.ashx?la=en
Sampling and Template Preparation
    A variety of commercial kits exist to extract
     nucleic acids
    New extraction methodologies need to be
     evaluated to assess impact on assay sensitivity
    High throughput methods need careful
     evaluation to ensure that no cross-
     contamination occurs among samples
    Spectrophotometric analysis to obtain DNA
     concentration is useful for monitoring
     extraction efficiency


    http://www.nanodrop.com/Library/T009-NanoDrop%201000-&-NanoDrop%208000-Nucleic-Acid-Purity-Ratios.pdf
Primers
   A variety of commercial companies can
    synthesize oligonucleotide primers
   Primers typically arrive lyophilized, are
    rehydrated with nuclease-free water, and stored
    at -20°C
   ‘Dilution’ and ‘Resupension’ online calculators
    to assist in primer dilution
       http://www.idtdna.com/analyzer/Applications/DilutionCalc/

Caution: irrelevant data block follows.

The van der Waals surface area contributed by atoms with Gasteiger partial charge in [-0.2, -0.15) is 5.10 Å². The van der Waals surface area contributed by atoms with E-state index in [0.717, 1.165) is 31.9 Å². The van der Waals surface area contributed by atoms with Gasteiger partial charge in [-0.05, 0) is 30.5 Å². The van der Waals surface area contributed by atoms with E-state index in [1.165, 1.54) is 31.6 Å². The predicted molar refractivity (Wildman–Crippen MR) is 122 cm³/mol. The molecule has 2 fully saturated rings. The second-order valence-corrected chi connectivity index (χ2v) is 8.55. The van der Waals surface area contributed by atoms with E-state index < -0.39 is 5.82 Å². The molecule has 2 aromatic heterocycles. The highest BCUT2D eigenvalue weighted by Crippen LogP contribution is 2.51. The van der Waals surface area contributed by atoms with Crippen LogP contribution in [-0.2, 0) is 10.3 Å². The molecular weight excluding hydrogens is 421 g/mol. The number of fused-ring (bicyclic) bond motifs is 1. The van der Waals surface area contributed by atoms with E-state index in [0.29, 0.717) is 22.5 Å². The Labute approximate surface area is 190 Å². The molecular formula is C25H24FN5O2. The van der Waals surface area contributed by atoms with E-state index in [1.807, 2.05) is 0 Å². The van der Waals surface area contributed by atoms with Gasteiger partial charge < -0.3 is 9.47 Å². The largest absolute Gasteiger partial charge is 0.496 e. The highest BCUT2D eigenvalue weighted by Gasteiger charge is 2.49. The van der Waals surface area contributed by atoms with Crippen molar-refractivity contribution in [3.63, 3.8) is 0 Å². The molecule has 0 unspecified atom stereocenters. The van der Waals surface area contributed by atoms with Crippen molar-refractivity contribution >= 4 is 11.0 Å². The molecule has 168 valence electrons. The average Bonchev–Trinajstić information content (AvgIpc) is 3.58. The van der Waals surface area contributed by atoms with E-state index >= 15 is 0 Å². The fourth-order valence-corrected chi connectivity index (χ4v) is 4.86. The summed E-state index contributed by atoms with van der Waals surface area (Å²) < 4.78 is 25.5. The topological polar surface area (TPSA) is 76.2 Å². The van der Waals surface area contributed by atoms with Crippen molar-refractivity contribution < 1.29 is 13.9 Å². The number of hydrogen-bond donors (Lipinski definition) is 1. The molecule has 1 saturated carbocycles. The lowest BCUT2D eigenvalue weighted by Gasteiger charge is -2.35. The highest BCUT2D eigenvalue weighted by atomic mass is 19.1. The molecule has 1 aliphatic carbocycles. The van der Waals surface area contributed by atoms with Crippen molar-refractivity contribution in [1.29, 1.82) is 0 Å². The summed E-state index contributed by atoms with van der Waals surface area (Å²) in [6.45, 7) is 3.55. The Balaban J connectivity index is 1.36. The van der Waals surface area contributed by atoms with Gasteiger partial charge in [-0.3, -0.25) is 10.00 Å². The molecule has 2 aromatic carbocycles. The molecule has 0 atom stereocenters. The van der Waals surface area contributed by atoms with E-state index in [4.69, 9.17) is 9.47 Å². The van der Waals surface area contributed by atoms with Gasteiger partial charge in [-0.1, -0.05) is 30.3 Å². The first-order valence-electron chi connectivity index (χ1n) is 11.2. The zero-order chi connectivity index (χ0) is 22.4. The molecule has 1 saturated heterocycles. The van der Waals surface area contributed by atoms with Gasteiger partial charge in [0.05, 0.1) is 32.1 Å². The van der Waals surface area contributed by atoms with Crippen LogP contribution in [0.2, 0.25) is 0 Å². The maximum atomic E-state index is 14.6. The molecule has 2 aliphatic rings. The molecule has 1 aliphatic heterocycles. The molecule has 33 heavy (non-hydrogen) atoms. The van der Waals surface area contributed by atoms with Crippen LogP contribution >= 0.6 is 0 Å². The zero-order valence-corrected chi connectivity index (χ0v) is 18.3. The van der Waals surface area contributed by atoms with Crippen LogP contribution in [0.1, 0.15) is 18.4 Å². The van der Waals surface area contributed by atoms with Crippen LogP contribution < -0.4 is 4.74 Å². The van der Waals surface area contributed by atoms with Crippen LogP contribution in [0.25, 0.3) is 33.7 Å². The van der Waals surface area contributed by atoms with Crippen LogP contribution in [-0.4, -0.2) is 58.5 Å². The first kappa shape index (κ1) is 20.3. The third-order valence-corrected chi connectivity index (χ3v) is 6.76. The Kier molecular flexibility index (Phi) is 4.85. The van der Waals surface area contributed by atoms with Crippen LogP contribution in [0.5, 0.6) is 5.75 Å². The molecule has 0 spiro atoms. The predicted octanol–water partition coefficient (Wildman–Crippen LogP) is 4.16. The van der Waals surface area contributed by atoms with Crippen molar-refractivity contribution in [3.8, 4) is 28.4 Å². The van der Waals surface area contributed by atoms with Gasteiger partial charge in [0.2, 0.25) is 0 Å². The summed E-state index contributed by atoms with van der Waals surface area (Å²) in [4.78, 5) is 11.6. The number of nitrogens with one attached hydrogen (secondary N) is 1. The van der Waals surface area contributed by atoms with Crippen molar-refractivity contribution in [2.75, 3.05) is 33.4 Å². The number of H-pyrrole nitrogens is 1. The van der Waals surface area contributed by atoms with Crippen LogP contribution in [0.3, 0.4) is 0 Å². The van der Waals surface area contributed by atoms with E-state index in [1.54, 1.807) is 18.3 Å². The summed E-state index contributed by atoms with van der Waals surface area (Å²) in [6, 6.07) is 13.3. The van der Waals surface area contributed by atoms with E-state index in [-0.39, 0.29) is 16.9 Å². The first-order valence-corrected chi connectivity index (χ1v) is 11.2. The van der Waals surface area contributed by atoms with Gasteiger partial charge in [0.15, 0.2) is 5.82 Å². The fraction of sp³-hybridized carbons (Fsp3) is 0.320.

   http://www.idtdna.com/analyzer/Applications/resuspensioncalc/
Standards, controls and normalization
     Standard: a sample of a known concentration/copy
      number used to construct the standard curve
     Control: various samples that ensure the validity of
      positive and negative results
     Normalization: corrects for variation in template
      quantity and/or template quality

     Endogenous: target naturally present in sample
      (e.g. host gene)
     Exogenous: artificial target that is spiked into the
      sample

           *See reference below for in depth discussion